Personally, I won't take the risk in future and will be eyeing my fellow passengers very carefully. If I suspect anything might be wrong, I'll ask to be put on another flight. Maybe, if others do the same, the Airlines might begin to do something to protect their passengers, such as recommending "some" people fly Arab Airways instead.

Thank you for your courage and writing this book Annie. It's a book that everyone should read.

This one is interesting - it even uses my favorite F-word:

More than just vanity... poor logic from a paranoid mind, December 16, 2005

Reviewer: S. Koterbay "Professor of Art History" (Johnson City, TN USA) - See all my reviews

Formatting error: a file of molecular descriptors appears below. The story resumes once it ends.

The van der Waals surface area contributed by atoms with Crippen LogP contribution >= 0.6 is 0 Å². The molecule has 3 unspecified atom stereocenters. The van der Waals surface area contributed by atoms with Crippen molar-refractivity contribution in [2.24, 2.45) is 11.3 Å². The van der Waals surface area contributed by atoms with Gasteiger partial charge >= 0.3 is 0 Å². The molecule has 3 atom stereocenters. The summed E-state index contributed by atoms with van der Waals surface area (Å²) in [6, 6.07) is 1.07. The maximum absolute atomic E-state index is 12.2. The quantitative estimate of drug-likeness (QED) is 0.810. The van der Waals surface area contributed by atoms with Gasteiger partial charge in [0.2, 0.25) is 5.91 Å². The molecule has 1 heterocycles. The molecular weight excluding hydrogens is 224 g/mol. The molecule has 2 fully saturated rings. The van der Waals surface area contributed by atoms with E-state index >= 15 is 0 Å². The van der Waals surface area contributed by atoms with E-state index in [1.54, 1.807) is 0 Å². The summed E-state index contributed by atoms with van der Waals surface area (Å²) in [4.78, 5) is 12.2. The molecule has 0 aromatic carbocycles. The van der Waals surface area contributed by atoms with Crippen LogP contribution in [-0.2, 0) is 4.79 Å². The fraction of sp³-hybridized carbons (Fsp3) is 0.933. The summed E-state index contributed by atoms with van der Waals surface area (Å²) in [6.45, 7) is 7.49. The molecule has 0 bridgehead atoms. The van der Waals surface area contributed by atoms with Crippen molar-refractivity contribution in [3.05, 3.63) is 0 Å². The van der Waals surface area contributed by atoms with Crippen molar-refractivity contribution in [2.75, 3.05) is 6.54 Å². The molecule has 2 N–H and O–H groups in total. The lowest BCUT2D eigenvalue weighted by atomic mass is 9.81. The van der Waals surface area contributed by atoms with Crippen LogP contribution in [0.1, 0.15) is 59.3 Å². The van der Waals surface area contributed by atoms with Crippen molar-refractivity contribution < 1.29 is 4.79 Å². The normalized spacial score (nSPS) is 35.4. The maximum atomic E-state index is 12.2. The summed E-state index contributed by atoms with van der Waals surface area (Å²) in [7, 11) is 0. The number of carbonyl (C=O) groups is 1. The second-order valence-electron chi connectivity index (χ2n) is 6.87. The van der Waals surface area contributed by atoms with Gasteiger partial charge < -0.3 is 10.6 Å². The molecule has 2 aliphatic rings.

I keep hoping for the day when people of little brain but vast imaginations are told that their over-excited fantasies are just that, fantasies. Anyone who has followed the shrill and stupid rantings of this woman after her "discovery" of a plot to blow up her plane, and all the "secret" information that she feels she can "confide" with us, needs to begin to take a stand: either you truly are against terrorism, and can think clearly about it (as do many other people who write much better books), or you are with idiots like this, who write something that shouldn't even be in the science fiction section of Wal-Mart. Let's hope most people begin to think intelligence wins over deranged illusions.

And, on a recent note, I thought that I'd add to this review (August 12, 2006) by stating that a number of people have emailed me asking me to rescind this review, or telling me what they think of it. Yeah, like I'm going to give in to you Republican fascists.